Polly: Where do you think the next breakthrough drug for MSers will come from?
Professor Gavin Giovannoni, Neurologist: Breakthrough drug? So I mean we’ve got a large number of drugs now and what we do know now is the best results are with the most effective therapies. But the most effective therapies come with risks. As you know with Tysabri and Ocreluzimab, it’s that infection of the brain called PML. With Alemtuzumab or Lemtrada the risks are secondary auto-immunity. So the next breakthrough really is going to be drugs that are as effective as those, without risks. So I think the next breakthrough’s going to be a very effective anti-inflammatory drug that’s safer to use, which means many more people will want to use it early in the disease, because it’s safe.
So that’s to me the breakthrough, is a safe anti-inflammatory. Then in progressive MS we need to now think about how do we – because all the anti-inflammatory therapies haven’t really worked in progressive MS yet – so what we probably need to do is combination, is add on a drug, what we call neuroprotective therapy, and I think the next breakthrough’s going to be a combination for progressive MS. We’ll have an anti-inflammatory plus something else to slow down the progression of the disease. I say slow down, because I don’t want to raise people’s expectation and say we’re going to stop the progression, but I think even if we slow down the progression, it will make a big difference to people’s lives.
Polly: Okay, that leads on quite well to the next question, which is why don’t the newest tranche of disease modifying drugs work for secondary progressive MS or PPMS?
Professor Gavin Giovannoni: So why don’t they work for progressive… Well, I think it’s the way we define the disease. So my personal opinion is progressive MS doesn’t just pop up at some point in time, it’s there from the very beginning. And I think what underlies progressive MS is progressive brain atrophy, this shrinkage of the brain, this volume loss. And if you look at studies, this brain volume loss is occurring from the very earliest stages of the disease, from the first clinical attack or even before, people before their first clinical attack have got brain volume loss. So by the time you present with progressive MS you’ve already lost a large number of neurons in that particular pathway. So trying to protect the pathway when it’s lost most of its neurons is very difficult. So I actually think we need to go back and start treating early disease with drugs that protect the brain to prevent progressive disease. So I think the reason why these drugs haven’t worked is because we’re trying them too late in the course of the illness, we should try them earlier. Or, we need to use different strategies. So anti-inflammatory strategies on their own are not effective, we have to add in the combination strategy. So I’m quite confident that when we start thinking about combination therapies we’ll start to have an impact in progressive MS.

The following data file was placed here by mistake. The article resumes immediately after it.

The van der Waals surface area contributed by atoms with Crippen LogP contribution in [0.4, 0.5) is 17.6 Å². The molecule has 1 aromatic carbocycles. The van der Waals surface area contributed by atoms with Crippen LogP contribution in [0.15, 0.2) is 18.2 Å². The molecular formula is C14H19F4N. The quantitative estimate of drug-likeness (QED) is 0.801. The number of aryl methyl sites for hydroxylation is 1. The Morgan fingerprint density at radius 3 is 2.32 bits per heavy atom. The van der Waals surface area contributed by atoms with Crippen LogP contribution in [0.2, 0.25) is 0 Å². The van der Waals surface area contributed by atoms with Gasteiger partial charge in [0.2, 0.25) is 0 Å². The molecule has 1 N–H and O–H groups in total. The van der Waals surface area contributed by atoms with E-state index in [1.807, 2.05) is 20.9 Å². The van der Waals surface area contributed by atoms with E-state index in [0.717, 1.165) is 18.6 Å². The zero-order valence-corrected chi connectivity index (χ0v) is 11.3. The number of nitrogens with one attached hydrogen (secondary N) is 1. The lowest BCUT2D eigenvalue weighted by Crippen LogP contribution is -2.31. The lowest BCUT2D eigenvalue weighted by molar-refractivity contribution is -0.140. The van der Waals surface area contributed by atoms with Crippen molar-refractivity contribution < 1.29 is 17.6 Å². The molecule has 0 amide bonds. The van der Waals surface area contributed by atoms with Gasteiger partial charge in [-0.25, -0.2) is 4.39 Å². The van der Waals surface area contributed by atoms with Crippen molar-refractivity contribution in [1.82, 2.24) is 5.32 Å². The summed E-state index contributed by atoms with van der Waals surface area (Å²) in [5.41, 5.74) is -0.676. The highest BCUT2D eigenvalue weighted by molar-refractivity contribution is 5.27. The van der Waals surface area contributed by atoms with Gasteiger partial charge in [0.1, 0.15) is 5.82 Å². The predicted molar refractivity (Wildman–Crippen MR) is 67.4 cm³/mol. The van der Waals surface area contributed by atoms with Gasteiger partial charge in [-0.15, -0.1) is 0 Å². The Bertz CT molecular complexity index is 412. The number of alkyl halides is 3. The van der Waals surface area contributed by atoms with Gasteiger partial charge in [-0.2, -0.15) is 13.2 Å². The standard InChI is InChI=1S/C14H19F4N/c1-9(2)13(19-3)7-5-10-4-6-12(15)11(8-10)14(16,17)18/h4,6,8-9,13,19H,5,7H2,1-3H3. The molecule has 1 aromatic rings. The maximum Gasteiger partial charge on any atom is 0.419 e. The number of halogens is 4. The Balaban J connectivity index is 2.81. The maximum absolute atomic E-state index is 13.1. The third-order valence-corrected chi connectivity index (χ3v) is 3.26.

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Professor Gavin Giovannoni has an MBBCh, PhD, FCP (Neurol., SA), FRCP, FRCPath amongst his qualifications. He is the Chair of Neurology at Barts and The London School of Medicine. His research interests have focused around multiple sclerosis and inflammatory disorders of the central nervous system. His teaching focuses on clinical neurology and neuroimmunology.